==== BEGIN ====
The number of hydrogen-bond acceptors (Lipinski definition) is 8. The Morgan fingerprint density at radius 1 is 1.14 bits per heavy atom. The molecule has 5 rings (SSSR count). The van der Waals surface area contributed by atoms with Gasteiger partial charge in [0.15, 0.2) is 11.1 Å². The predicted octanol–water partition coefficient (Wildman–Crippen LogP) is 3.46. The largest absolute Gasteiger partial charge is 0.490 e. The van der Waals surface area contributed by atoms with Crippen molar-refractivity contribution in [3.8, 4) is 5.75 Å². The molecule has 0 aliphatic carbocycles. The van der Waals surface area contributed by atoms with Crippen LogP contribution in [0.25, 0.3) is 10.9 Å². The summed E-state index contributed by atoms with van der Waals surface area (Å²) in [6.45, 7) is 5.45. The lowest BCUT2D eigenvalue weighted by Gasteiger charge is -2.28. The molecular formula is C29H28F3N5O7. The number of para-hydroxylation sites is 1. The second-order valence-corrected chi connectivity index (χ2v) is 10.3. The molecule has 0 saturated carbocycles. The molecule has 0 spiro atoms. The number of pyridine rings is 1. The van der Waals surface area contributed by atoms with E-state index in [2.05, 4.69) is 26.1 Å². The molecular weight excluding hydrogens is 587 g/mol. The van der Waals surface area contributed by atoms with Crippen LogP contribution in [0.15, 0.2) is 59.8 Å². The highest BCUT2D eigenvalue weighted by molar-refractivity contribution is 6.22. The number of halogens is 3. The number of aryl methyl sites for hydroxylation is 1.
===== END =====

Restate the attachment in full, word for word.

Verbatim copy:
The number of hydrogen-bond acceptors (Lipinski definition) is 8. The Morgan fingerprint density at radius 1 is 1.14 bits per heavy atom. The molecule has 5 rings (SSSR count). The van der Waals surface area contributed by atoms with Gasteiger partial charge in [0.15, 0.2) is 11.1 Å². The predicted octanol–water partition coefficient (Wildman–Crippen LogP) is 3.46. The largest absolute Gasteiger partial charge is 0.490 e. The van der Waals surface area contributed by atoms with Crippen molar-refractivity contribution in [3.8, 4) is 5.75 Å². The molecule has 0 aliphatic carbocycles. The van der Waals surface area contributed by atoms with Crippen LogP contribution in [0.25, 0.3) is 10.9 Å². The summed E-state index contributed by atoms with van der Waals surface area (Å²) in [6.45, 7) is 5.45. The lowest BCUT2D eigenvalue weighted by Gasteiger charge is -2.28. The molecular formula is C29H28F3N5O7. The number of para-hydroxylation sites is 1. The second-order valence-corrected chi connectivity index (χ2v) is 10.3. The molecule has 0 saturated carbocycles. The molecule has 0 spiro atoms. The number of pyridine rings is 1. The van der Waals surface area contributed by atoms with E-state index in [2.05, 4.69) is 26.1 Å². The molecular weight excluding hydrogens is 587 g/mol. The van der Waals surface area contributed by atoms with Crippen LogP contribution in [0.15, 0.2) is 59.8 Å². The highest BCUT2D eigenvalue weighted by molar-refractivity contribution is 6.22. The number of halogens is 3. The number of aryl methyl sites for hydroxylation is 1.